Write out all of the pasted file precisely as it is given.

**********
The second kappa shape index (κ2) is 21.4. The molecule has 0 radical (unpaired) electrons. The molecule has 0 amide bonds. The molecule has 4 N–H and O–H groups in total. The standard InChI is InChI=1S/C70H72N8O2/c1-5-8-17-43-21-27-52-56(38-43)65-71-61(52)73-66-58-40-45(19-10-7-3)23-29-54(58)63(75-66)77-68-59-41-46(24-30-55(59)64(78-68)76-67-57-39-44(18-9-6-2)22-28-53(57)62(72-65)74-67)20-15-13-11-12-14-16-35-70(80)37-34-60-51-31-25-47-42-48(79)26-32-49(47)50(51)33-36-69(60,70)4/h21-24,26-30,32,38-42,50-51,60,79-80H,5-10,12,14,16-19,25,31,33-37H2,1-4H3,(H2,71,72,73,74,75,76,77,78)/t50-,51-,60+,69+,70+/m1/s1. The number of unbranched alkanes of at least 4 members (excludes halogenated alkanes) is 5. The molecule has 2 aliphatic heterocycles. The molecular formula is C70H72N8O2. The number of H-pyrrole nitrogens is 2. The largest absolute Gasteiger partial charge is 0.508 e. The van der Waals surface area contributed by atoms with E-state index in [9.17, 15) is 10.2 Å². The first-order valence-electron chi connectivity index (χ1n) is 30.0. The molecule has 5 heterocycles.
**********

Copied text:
The second kappa shape index (κ2) is 21.4. The molecule has 0 radical (unpaired) electrons. The molecule has 0 amide bonds. The molecule has 4 N–H and O–H groups in total. The standard InChI is InChI=1S/C70H72N8O2/c1-5-8-17-43-21-27-52-56(38-43)65-71-61(52)73-66-58-40-45(19-10-7-3)23-29-54(58)63(75-66)77-68-59-41-46(24-30-55(59)64(78-68)76-67-57-39-44(18-9-6-2)22-28-53(57)62(72-65)74-67)20-15-13-11-12-14-16-35-70(80)37-34-60-51-31-25-47-42-48(79)26-32-49(47)50(51)33-36-69(60,70)4/h21-24,26-30,32,38-42,50-51,60,79-80H,5-10,12,14,16-19,25,31,33-37H2,1-4H3,(H2,71,72,73,74,75,76,77,78)/t50-,51-,60+,69+,70+/m1/s1. The number of unbranched alkanes of at least 4 members (excludes halogenated alkanes) is 5. The molecule has 2 aliphatic heterocycles. The molecular formula is C70H72N8O2. The number of H-pyrrole nitrogens is 2. The largest absolute Gasteiger partial charge is 0.508 e. The van der Waals surface area contributed by atoms with E-state index in [9.17, 15) is 10.2 Å². The first-order valence-electron chi connectivity index (χ1n) is 30.0. The molecule has 5 heterocycles.